[ another call into APFS, also truncated ]

So yes, I guess if we could insert throttling in the loop in ListEntries it would help tremendously improve user experience: there is absolutely no hurry to burn CPU to backup ASAP, especially with filesystem snapshot support already in place. (If anything, even Time Machine takes ages to backup – I think it is deliberate for the similar reasons.)


Sounds like an easy, global option to add: go - how to change process (application) priority from Normal to Low Programmatically in Golang - Stack Overflow

I think this would be worthwhile in general. But I realize that if your laptop is not busy doing other tasks, lowering the priority could still consume a lot of CPU (and kick-in the cooling fans).


Process or thread priority only affects OS scheduler behavior; it does not throttle CPU for anyone.

If there were other processes in the system competing for CPU lowering Duplicacy priority would result in those processes being scheduled more often/for longer, making them progress faster, but it would not affect total CPU utilization in any way. That should be the default for backup tools in general. For the record, I run my copy of Duplicacy under nice For exact same reason - I don’t want it to interfere with anything else I do on the machine.

If there are no other processes - and some process wants to do work - well, it’s the one that gets scheduled. There is nobody else to compete with so it gets scheduled every time.

So yes, while it is useful to lower priority for Duplicacy,

  1. It does nothing to addres the issue on hand
  2. I don’t think Duplicacy should manage priorities itself in the first place. Every task scheduler supports setting priority, some go as far as not only managing CPU time but also IO (see launchd) and every decent OS has tools to run these things interactively outside of schedulers (see nice). Duplicacy need to focus on backing up, it just needs to learn to pace itself :slight_smile:


I agree, backup tools should all default to run at “idle priority”, though there may be times when you would want to adjust it.

I would more think that forcing a backup utility to “slow down” is contrary to the best usage/intentions. The idea is to reduce the risk of data loss, and that partially equates to getting files backed up sooner rather than later.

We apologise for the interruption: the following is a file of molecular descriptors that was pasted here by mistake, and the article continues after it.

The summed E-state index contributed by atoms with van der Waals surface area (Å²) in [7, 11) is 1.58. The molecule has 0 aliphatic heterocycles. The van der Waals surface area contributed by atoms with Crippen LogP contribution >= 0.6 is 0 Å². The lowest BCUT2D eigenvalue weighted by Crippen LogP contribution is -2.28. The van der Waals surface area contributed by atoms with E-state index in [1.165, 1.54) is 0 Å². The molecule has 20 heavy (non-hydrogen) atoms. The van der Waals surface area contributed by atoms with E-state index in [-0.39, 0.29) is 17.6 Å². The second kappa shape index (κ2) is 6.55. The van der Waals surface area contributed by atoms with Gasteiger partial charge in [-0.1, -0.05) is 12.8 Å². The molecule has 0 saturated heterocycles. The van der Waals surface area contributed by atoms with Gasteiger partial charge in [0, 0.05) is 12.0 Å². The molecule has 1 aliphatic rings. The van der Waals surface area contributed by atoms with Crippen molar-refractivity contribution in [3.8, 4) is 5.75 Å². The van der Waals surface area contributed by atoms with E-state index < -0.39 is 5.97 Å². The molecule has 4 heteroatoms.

It sounds like you are a pretty savvy PC user. Wouldn’t it be better to only schedule backups when you are not watching a video, or when the laptop is plugged in, etc.? You are probably increasing your risk a little, but it should easily produce the results you are after, no?


This would be just relocating the problem to the user’s shoulders: forcing the user to still “throttle” duplicacy, but instead of it being on a OS scheduler level and automatically this would now be on a global level: effectively pausing it when user wants silence and unpausing it afterwards. This will be forgotten 50% of the time, as any menial manual task.

This must be automatic set it and forget it type of things. Especially when maintenance tasks such as backup are concerned.

Very good example is Time Machine. I don’t know (in a sense that I don’t feel any impact of it on my workflow) wen it runs, but everytime I check on it - last backup was completed within past hour. That’s the behavior I’m looking for.

I would more think that forcing a backup utility to “slow down” is contrary to the best usage/intentions. The idea is to reduce the risk of data loss, and that partially equates to getting files backed up sooner rather than later.

I sort of disagree. Backup is usually scheduled every hour. or every four hours.

Duplicacy however completes backup pass in about 40 seconds (thumbs up for that!) burning 100% CPU on the way.

If it instead took 50 minutes - backup frequency will remain the same (so possibility of data loss does not change), it will still be every hour, however this will avoid burst CPU workload: it would not heat up, fans won’t spin, and this will also result in additional power savings (hot CPU burns more power at the same load (that’s how semiconductors work) – so even though it is accomplishing the same task over longer period slowing it down will result in power savings.)